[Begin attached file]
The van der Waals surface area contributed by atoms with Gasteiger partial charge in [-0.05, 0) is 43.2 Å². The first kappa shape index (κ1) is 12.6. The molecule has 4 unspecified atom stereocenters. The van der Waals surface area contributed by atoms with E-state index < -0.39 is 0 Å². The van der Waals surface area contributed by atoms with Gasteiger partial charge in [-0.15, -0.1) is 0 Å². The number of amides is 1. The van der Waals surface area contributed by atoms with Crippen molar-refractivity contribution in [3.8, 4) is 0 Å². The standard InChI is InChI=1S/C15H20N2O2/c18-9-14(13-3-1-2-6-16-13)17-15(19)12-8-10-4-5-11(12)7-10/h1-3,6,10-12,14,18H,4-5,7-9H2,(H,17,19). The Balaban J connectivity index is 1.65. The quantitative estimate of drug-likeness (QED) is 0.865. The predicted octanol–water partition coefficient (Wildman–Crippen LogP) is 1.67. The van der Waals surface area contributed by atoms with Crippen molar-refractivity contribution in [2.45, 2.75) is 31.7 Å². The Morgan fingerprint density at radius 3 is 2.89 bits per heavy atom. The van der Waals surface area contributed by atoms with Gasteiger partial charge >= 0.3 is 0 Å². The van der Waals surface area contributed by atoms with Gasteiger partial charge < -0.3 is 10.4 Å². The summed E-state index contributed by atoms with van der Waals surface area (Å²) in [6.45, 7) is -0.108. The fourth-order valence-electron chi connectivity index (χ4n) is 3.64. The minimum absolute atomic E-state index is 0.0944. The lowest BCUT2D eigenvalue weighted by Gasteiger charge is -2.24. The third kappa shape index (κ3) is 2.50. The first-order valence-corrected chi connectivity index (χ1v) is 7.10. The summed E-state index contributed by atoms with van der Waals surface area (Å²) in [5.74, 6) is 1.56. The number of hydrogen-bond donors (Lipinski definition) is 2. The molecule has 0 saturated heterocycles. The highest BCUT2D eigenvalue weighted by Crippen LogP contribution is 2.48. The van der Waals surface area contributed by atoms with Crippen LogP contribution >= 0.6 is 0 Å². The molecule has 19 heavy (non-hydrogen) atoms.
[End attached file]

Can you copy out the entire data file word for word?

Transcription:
The van der Waals surface area contributed by atoms with Gasteiger partial charge in [-0.05, 0) is 43.2 Å². The first kappa shape index (κ1) is 12.6. The molecule has 4 unspecified atom stereocenters. The van der Waals surface area contributed by atoms with E-state index < -0.39 is 0 Å². The van der Waals surface area contributed by atoms with Gasteiger partial charge in [-0.15, -0.1) is 0 Å². The number of amides is 1. The van der Waals surface area contributed by atoms with Crippen molar-refractivity contribution in [3.8, 4) is 0 Å². The standard InChI is InChI=1S/C15H20N2O2/c18-9-14(13-3-1-2-6-16-13)17-15(19)12-8-10-4-5-11(12)7-10/h1-3,6,10-12,14,18H,4-5,7-9H2,(H,17,19). The Balaban J connectivity index is 1.65. The quantitative estimate of drug-likeness (QED) is 0.865. The predicted octanol–water partition coefficient (Wildman–Crippen LogP) is 1.67. The van der Waals surface area contributed by atoms with Crippen molar-refractivity contribution in [2.45, 2.75) is 31.7 Å². The Morgan fingerprint density at radius 3 is 2.89 bits per heavy atom. The van der Waals surface area contributed by atoms with Gasteiger partial charge >= 0.3 is 0 Å². The van der Waals surface area contributed by atoms with Gasteiger partial charge < -0.3 is 10.4 Å². The summed E-state index contributed by atoms with van der Waals surface area (Å²) in [6.45, 7) is -0.108. The fourth-order valence-electron chi connectivity index (χ4n) is 3.64. The minimum absolute atomic E-state index is 0.0944. The lowest BCUT2D eigenvalue weighted by Gasteiger charge is -2.24. The third kappa shape index (κ3) is 2.50. The first-order valence-corrected chi connectivity index (χ1v) is 7.10. The summed E-state index contributed by atoms with van der Waals surface area (Å²) in [5.74, 6) is 1.56. The number of hydrogen-bond donors (Lipinski definition) is 2. The molecule has 0 saturated heterocycles. The highest BCUT2D eigenvalue weighted by Crippen LogP contribution is 2.48. The van der Waals surface area contributed by atoms with Crippen LogP contribution >= 0.6 is 0 Å². The molecule has 19 heavy (non-hydrogen) atoms.